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Scenes from the Woods (Download)

for marimba quartet
Level: Advanced
Duration: 8:15
Personnel: 4 players
State Lists: Missouri | Florida | Texas
Release Date: 2011
Delivery Method: Direct Download
Product ID : TSPCE-61DL
Price: $36.00
Item #: TSPCE-61DL

Formats Available:


All sounds used in this recording were generated from Virtual Drumline software also by Tapspace.


Description

An energetic and masterful work by composer and percussionist Brian Blume, Scenes from the Woods is a quartet written for a circle of marimbas. Additionally, each player is assigned to a differing woodblocks. As Blume states in the program notes, "This piece is a look back at some of the special times I spent in the woods near my parents’ house: a fast-paced game of tag or hide-and-seek; the quiet moments of solitude and reflection; a mysterious, foggy evening; the sun’s rays slicing through the canopy of trees; and making the most of a rainy day."

Scenes from the Woods was written for the Center Grove percussion ensemble (Josh Torres, director) to be premiered at the 2011 Percussive Arts Society International Convention.

Instrumentation

  • 4 marimbas—(2) low A, (2) low C
  • 4 woodblocks (high to low)

Shared Recordings

Reviews

Superbly scored, this quartet integrates the "wood" element in the title from three sources: the marimba, woodblocks, and programmatic inspiration.  The composer states, "This piece is a look back at some of the special times I spent in the woods near my parents' house: a fast-paced game of tag or hide-and-seek; the quiet moments of solitude and reflection; a mysterious, foggy evening; the sun's rays slicing through the canopy of trees; and making the most of a rainy day."  Tonal throughout, it is challenging while still being idiomatic, introspective without being pretentious, and listenable without becoming boring.  

Although the piece is scored for two 5.0-octave and two 4.3-octave marimbas, substitutions are indicated to make it playable with only one 5.0-octave instrument.  In addition, each performer uses one woodblock, indicated "high to low."  These timbres are further elaborated through the indication of hard, medium, and soft mallets.  Several passages include the use of the mallet shaft for playing purposes, allowing an additional "wood" connection within the piece.  Although a close listen might reveal harmonic and effectual similarities to works by Nigel Westlake and Christopher Deane, "Scenes from the Woods" is unique and will be satisfying to a wide variety of performers and audiences.  Despite being premiered by a high school percussion ensemble, this work is worthy of testing the technical and chamber music skills of graduate students as well.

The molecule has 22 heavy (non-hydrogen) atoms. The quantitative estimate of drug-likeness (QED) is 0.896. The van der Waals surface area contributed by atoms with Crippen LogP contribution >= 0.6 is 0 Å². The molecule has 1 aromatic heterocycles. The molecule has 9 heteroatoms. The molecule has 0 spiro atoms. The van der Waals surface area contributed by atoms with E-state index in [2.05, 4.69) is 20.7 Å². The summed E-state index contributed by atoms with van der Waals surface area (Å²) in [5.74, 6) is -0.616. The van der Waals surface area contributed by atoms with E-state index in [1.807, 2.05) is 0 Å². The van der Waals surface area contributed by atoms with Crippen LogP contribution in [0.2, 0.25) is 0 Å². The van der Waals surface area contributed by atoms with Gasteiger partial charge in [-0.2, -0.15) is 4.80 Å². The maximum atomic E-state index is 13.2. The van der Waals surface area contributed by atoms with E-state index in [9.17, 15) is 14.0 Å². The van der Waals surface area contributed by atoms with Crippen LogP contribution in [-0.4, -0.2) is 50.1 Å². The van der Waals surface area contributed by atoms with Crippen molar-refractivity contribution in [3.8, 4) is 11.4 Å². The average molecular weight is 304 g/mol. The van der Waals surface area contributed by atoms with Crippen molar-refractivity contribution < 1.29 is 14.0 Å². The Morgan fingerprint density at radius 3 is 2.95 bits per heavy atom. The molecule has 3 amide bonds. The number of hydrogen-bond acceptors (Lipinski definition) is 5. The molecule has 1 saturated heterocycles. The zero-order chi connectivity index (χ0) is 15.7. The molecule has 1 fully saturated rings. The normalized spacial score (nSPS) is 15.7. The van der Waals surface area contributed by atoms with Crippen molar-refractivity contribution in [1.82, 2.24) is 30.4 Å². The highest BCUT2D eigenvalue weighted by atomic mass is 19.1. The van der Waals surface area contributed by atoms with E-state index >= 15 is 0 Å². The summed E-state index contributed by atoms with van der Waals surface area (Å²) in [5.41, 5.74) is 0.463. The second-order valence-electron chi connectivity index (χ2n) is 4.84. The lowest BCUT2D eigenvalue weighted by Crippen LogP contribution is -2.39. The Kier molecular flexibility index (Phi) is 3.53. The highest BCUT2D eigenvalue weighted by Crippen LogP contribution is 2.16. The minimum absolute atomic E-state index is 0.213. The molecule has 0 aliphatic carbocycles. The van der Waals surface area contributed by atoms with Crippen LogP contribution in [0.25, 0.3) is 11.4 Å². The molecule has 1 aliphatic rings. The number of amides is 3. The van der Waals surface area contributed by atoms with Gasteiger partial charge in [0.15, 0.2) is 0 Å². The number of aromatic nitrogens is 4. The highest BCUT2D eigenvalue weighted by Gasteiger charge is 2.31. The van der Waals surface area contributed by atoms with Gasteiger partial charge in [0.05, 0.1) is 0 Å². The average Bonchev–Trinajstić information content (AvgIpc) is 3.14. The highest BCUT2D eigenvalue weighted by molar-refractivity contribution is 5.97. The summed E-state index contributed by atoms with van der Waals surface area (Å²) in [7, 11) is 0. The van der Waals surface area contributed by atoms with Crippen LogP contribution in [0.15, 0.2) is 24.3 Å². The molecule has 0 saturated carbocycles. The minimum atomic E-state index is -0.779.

–Jason Baker
Percussive Notes 
Vol. 50, No. 4, July 2012

Description

An energetic and masterful work by composer and percussionist Brian Blume, Scenes from the Woods is a quartet written for a circle of marimbas. Additionally, each player is assigned to a differing woodblocks. As Blume states in the program notes, "This piece is a look back at some of the special times I spent in the woods near my parents’ house: a fast-paced game of tag or hide-and-seek; the quiet moments of solitude and reflection; a mysterious, foggy evening; the sun’s rays slicing through the canopy of trees; and making the most of a rainy day."

Scenes from the Woods was written for the Center Grove percussion ensemble (Josh Torres, director) to be premiered at the 2011 Percussive Arts Society International Convention.

Instrumentation

  • 4 marimbas—(2) low A, (2) low C
  • 4 woodblocks (high to low)

Shared Recordings

Reviews

Superbly scored, this quartet integrates the "wood" element in the title from three sources: the marimba, woodblocks, and programmatic inspiration.  The composer states, "This piece is a look back at some of the special times I spent in the woods near my parents' house: a fast-paced game of tag or hide-and-seek; the quiet moments of solitude and reflection; a mysterious, foggy evening; the sun's rays slicing through the canopy of trees; and making the most of a rainy day."  Tonal throughout, it is challenging while still being idiomatic, introspective without being pretentious, and listenable without becoming boring.  

Although the piece is scored for two 5.0-octave and two 4.3-octave marimbas, substitutions are indicated to make it playable with only one 5.0-octave instrument.  In addition, each performer uses one woodblock, indicated "high to low."  These timbres are further elaborated through the indication of hard, medium, and soft mallets.  Several passages include the use of the mallet shaft for playing purposes, allowing an additional "wood" connection within the piece.  Although a close listen might reveal harmonic and effectual similarities to works by Nigel Westlake and Christopher Deane, "Scenes from the Woods" is unique and will be satisfying to a wide variety of performers and audiences.  Despite being premiered by a high school percussion ensemble, this work is worthy of testing the technical and chamber music skills of graduate students as well.

–Jason Baker
Percussive Notes 
Vol. 50, No. 4, July 2012


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